#WorldWaterDay: Green groups and businesses unite in fresh awareness drive

With today (22 march) marking the UN's World Water Day, edie has rounded up all of the latest company announcements and industry statistics that together highlight how critical the issue of water scarcity has become.

There may not be a silver bullet to tackle water use, but that hasn’t stopped a collaborative push to tackle the issue

There may not be a silver bullet to tackle water use, but that hasn’t stopped a collaborative push to tackle the issue

As World Water Day thrusts the alarmingly real issue of water as a scarce product into the public limelight, NGOs and businesses alike have been collecting data and announcing new initiatives, all with the intention of lowering global water use in order to protect future generations.

There may not be a silver bullet to tackle the ‘largely forgotten problem’ of water use, but that hasn’t stopped a collaborative push to tackle the issue. Here, we’ve pulled out the most alarming new stats related to water use, along with details of what some of the largest water consumers are doing to lower their water use and create a more sustainable supply chain environment.

World Water Day: In numbers

A new report released from Greenpeace International has revealed that the dwindling supply of freshwater resources could be depleted further if planning permission is given to the hundreds of new coal-fired power plants across the globe are given the go ahead.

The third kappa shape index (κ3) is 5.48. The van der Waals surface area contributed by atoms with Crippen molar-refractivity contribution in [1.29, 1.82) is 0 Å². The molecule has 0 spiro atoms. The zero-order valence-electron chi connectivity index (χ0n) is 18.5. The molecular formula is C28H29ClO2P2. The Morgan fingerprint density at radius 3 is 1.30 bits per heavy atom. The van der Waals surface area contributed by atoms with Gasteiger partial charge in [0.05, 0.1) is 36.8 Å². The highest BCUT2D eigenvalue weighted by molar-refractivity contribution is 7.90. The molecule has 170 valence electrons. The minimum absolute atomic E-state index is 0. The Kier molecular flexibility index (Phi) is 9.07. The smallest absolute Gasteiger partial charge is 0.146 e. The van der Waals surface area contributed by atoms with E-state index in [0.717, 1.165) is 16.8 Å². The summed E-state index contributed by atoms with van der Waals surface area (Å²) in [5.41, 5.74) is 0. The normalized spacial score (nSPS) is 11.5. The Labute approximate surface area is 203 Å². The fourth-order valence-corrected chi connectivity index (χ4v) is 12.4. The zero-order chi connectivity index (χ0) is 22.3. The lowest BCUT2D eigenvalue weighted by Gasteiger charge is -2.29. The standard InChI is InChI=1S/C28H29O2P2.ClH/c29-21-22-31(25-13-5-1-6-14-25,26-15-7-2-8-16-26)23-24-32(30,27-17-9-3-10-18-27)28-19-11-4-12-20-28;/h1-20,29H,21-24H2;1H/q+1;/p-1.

The report found that the 8,359 existing coal power plants already in operation consume enough water to meet the basic needs on one billion people. A quarter of the proposals for new plants are planned for regions that are already operating at a freshwater deficit.

Another new report, from the International Resource Panel (IRP), has revealed that almost half of the world’s population will suffer from water stress by 2030. The most affected region during this timeframe looks set to be the sub-Saharan area of Africa, which could see water demand rise by almost 300% against 2005 levels.

This report states that Governments will be forced to spend around $200bn annually to account for water supply, compared to the current average cost of around $40bn.

A recent study carried out by The Nature Conservancy revealed that London ranked as the 15th most water stressed city in the world, behind the likes of Tokyo (1st), Delhi (2nd) and Mexico City (3rd).